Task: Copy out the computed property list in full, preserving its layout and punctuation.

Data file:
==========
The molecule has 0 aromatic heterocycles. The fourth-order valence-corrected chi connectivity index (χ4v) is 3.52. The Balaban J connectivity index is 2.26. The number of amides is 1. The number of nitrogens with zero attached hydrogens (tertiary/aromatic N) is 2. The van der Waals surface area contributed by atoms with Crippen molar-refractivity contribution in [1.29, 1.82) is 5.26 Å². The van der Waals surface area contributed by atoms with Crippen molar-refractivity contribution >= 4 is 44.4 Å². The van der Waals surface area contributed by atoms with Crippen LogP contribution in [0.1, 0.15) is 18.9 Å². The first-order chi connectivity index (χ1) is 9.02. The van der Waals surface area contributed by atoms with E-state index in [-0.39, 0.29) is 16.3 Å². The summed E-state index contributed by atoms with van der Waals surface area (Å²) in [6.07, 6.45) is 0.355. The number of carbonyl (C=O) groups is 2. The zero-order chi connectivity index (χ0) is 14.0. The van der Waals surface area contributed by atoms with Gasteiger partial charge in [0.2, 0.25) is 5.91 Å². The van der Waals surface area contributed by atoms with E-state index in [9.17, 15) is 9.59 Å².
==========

The molecule has 0 aromatic heterocycles. The fourth-order valence-corrected chi connectivity index (χ4v) is 3.52. The Balaban J connectivity index is 2.26. The number of amides is 1. The number of nitrogens with zero attached hydrogens (tertiary/aromatic N) is 2. The van der Waals surface area contributed by atoms with Crippen molar-refractivity contribution in [1.29, 1.82) is 5.26 Å². The van der Waals surface area contributed by atoms with Crippen molar-refractivity contribution >= 4 is 44.4 Å². The van der Waals surface area contributed by atoms with Crippen LogP contribution in [0.1, 0.15) is 18.9 Å². The first-order chi connectivity index (χ1) is 9.02. The van der Waals surface area contributed by atoms with E-state index in [-0.39, 0.29) is 16.3 Å². The summed E-state index contributed by atoms with van der Waals surface area (Å²) in [6.07, 6.45) is 0.355. The number of carbonyl (C=O) groups is 2. The zero-order chi connectivity index (χ0) is 14.0. The van der Waals surface area contributed by atoms with Gasteiger partial charge in [0.2, 0.25) is 5.91 Å². The van der Waals surface area contributed by atoms with E-state index in [9.17, 15) is 9.59 Å².